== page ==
Dreamgirls (2006)

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Released:  Monday, December 25, 2006  
Length:  130 minutes
Studio: Paramount Pictures
Genre: Drama/Suspense
Rating: Dreamgirls is rated PG-13 by the Motion Picture Association of AmericaSome material may be inappropriate for children under 13.


Synopsis

Director Bill Condon brings his creative vision to life in this Director’s Extended Edition! Experience the big screen adaptation of Tom Eyen’s Tony award-winning Broadway musical in a tale of dreams, stardom, and the high cost of success in the cutthroat recording industry. The time is the 1960s, and singers Effie (Jennifer Hudson), Lorrell (Anika Noni Rose), and Deena (Beyoncé Knowles) are about to find out just what it's like to have their wildest dreams come true. Discovered at a local talent show by ambitious manager Curtis Taylor Jr. (Jamie Foxx), the trio known as "the Dreamettes" is soon offered the once-in-a-lifetime opportunity of opening for popular singer James "Thunder" Early (Eddie Murphy). Subsequently molded into an unstoppable hit machine by Taylor and propelled into the spotlight as “the Dreams,” the girls quickly find their bid for the big time taking priority over personal friendship as Taylor edges out of the ultra-talented Effie so that the more beautiful Deena can become the face of the group. Now, as the crossover act continues to dominate the airwaves, the small-town girls with the big-city dreams slowly begin to realize that the true cost of fame may be higher than any of them ever anticipated.

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Dreamgirls Blu-ray Review


In 1981, a musical by Henry Krieger and Tom Eyen called Dreamgirls hit Broadway.  Based on the 1960's R&B acts trying and somewhat succeeding to make it in show business, it was nominated for 13 Tony awards, ultimately winning 6 plus two Grammys as well.  In 2006, Bill Condon (Beauty and the Beast – 2017 live-action film) wrote and directed a movie version that won two Oscars and launched Jennifer Hudson's (American Idol) career.  While the story seems to have similarities with the real-life drama that supposedly played out behind the scenes of the successful female trio, The Supremes, the creators have denied there is any connection.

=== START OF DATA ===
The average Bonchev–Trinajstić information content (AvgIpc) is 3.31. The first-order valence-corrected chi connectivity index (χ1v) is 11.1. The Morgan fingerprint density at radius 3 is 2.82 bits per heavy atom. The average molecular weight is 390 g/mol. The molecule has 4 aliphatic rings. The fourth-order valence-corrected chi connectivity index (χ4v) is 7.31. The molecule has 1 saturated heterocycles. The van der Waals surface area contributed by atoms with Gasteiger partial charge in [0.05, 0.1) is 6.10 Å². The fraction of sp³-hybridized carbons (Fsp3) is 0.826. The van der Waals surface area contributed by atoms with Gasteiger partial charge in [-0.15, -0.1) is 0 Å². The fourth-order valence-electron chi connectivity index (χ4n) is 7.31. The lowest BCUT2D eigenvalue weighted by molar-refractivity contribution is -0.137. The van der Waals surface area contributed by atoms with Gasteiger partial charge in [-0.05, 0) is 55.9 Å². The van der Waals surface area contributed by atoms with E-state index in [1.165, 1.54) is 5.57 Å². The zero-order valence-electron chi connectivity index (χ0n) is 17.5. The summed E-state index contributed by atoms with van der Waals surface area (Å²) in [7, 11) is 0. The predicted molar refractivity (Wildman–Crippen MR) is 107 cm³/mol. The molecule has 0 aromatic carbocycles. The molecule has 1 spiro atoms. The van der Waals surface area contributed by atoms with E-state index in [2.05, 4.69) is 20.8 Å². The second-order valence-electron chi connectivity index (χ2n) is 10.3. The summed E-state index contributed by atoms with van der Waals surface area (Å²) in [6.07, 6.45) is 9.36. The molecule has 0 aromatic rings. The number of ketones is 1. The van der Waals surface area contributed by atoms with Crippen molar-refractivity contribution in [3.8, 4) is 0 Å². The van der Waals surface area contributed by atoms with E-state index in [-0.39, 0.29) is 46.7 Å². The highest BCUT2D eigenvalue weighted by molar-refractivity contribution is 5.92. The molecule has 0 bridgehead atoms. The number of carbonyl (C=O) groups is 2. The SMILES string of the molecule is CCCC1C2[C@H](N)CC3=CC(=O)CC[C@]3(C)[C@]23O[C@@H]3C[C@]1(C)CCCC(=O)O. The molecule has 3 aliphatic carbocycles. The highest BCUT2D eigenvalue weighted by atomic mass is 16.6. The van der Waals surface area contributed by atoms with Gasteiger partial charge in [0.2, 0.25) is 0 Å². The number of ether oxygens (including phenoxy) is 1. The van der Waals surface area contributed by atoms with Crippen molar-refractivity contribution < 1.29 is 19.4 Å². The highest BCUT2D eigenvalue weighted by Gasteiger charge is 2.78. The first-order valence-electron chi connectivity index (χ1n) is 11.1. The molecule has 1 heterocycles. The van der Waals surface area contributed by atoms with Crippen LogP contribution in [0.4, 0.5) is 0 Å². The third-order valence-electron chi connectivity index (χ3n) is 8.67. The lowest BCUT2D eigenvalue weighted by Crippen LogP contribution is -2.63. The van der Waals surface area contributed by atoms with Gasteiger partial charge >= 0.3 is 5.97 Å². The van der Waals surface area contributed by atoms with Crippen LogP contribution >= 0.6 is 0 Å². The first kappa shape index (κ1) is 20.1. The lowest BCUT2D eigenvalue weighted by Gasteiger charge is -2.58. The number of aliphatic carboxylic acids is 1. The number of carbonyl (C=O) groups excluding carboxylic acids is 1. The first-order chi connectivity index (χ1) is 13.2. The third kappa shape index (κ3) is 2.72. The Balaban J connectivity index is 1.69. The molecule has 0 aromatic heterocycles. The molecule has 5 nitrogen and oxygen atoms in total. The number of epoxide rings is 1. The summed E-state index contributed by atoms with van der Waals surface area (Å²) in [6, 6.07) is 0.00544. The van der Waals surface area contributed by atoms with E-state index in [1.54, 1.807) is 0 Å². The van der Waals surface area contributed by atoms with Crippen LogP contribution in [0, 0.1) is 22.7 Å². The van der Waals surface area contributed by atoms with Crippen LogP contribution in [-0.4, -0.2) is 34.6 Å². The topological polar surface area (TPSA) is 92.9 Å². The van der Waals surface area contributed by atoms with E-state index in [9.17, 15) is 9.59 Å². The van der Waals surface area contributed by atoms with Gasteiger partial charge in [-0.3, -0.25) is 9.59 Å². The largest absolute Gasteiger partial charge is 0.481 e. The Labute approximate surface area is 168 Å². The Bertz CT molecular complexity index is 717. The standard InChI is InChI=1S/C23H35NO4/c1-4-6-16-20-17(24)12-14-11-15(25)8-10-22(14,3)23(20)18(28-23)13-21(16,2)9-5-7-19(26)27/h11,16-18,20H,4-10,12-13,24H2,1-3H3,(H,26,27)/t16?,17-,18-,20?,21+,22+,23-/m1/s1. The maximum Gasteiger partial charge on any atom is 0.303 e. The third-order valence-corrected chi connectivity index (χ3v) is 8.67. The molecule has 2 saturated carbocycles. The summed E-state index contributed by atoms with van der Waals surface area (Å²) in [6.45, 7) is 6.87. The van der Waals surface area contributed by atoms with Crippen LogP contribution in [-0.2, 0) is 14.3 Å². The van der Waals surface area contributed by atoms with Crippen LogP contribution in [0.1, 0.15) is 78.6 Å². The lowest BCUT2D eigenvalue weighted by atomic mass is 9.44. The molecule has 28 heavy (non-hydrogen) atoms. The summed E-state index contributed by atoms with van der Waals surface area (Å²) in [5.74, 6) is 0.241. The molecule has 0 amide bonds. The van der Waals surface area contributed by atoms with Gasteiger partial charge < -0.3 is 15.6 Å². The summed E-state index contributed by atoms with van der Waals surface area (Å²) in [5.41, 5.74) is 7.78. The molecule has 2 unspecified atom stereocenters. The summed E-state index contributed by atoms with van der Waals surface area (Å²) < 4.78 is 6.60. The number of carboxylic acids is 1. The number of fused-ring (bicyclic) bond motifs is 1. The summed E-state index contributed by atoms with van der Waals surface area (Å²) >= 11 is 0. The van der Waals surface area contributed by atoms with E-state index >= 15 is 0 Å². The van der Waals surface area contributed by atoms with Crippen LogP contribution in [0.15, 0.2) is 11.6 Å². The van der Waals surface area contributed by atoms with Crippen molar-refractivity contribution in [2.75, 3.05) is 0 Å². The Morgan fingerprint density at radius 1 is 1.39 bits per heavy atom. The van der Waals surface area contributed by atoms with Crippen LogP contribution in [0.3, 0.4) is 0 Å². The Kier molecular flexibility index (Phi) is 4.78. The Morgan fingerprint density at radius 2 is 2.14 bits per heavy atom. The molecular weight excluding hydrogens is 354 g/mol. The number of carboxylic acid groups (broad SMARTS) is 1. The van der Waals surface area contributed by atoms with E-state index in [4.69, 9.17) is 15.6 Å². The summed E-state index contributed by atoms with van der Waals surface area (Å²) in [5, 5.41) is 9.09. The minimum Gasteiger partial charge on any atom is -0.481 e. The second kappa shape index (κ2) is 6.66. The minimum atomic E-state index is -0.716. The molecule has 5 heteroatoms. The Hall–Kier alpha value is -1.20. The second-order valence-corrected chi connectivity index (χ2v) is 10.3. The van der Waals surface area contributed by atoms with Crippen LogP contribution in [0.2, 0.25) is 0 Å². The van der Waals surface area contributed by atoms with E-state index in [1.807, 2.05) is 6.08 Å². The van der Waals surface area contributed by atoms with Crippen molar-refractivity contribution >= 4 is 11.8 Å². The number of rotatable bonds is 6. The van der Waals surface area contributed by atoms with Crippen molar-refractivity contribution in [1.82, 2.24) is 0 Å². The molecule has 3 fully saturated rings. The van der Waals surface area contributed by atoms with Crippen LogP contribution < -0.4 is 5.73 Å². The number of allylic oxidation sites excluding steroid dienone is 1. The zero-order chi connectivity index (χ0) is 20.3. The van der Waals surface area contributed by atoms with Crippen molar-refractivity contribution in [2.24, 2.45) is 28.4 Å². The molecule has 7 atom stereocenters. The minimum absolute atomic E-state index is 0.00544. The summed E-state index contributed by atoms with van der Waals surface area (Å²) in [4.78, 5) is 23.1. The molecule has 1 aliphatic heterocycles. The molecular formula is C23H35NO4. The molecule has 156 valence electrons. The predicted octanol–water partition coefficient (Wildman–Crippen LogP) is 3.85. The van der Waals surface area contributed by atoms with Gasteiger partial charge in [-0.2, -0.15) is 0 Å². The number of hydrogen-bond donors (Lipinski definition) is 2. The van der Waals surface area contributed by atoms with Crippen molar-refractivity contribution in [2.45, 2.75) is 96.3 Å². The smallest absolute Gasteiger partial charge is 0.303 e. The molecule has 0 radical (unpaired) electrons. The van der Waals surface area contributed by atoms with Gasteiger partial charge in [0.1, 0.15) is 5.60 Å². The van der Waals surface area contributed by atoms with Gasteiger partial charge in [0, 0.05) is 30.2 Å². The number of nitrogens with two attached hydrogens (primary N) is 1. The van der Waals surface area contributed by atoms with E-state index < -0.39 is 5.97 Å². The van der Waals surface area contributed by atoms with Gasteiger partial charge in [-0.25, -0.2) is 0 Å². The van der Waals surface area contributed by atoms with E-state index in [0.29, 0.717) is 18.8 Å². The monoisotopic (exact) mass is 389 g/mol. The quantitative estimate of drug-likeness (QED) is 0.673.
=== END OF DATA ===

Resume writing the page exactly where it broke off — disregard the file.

Effie (Hudson), Deena (Beyonce Knowles; Foxxy Cleopatra) and Lorrell (Anika Noni Rose; Everything, Everything) are the Dreamettes, a girl vocal trio trying to get their big break in the 1960's Detroit show business scene.  When they are "discovered" at amateur night, they suddenly end up becoming back up singers for James "Thunder" Early (Eddie Murphy; Beverly HiIls Cop).  At first, content to be in the background, things change when they get their big break.

Effie, who is the best singer in the group, is switched to supporting singer behind Deena and she starts getting individualized attention causing Effie to become more and more jealous.  As they become bigger stars, Effie continually does things to sabotage herself, eventually getting kicked out of the group altogether.  When Deena gets together with Effie's boyfriend and the group's manager, Curtis Taylor,  Jr. (Jamie Foxx; Ray) everything falls apart for Effie while "The Dreams" continue to have success.

Dreamgirls is what happens when you have an amazing cast teamed up with a terrific director and an award-winning soundtrack.  As the stars align and the planets converge, you can sense that this film is something special and it really is.  Murphy embodies the 1960's soulful singer while Foxx is the smooth businessman who launches successful singing groups (the character is said to be based on Berry Gordy, Jr.).  Knowles and Noni Rose are great for their parts and their vocal talents are fantastic but Hudson has the meaty role and is the clear scene-stealer every moment she is on screen.  We alternately pity and despise Effie, ultimately relishing her triumph over her past.  Hudson sent chills through me and not just when she was singing.  Her performance is so powerful it is no shock that she won an Oscar.

The Director's Extended Edition Blu-ray combo pack is presented in 1080p high definition video and DTS:X audio.  The colors are sharp and bold in the girl's costumes while muted in other spots to represent 1960's downtown Detroit area.  The black tones are true and strong which adds a depth to the production.  The audio was actually a little disappointing to me as I didn't sense the true robust denseness of the orchestration and vocals across all the speakers.  I also thought there were moments when the dialogue was too soft.

The Director's Extended Edition cut set not only offers fuller versions of the songs and some scenes, it also has never before seen footage of Jennifer Hudson's audition and screen test.  It also has alternate scenes and a great photobook with wonderful pictures and select song lyrics.

It can always be a tricky thing when adapting an award-winning musical into a feature film but Condon did an excellent job of it.  Between the cast, the songs and the various angles he employs, the viewer is never bored or taken out of the story.  The soundtrack alone should keep you engrossed but the costumes, sets and the aforementioned cast all combined to make one heck of a movie.

Grade: A-

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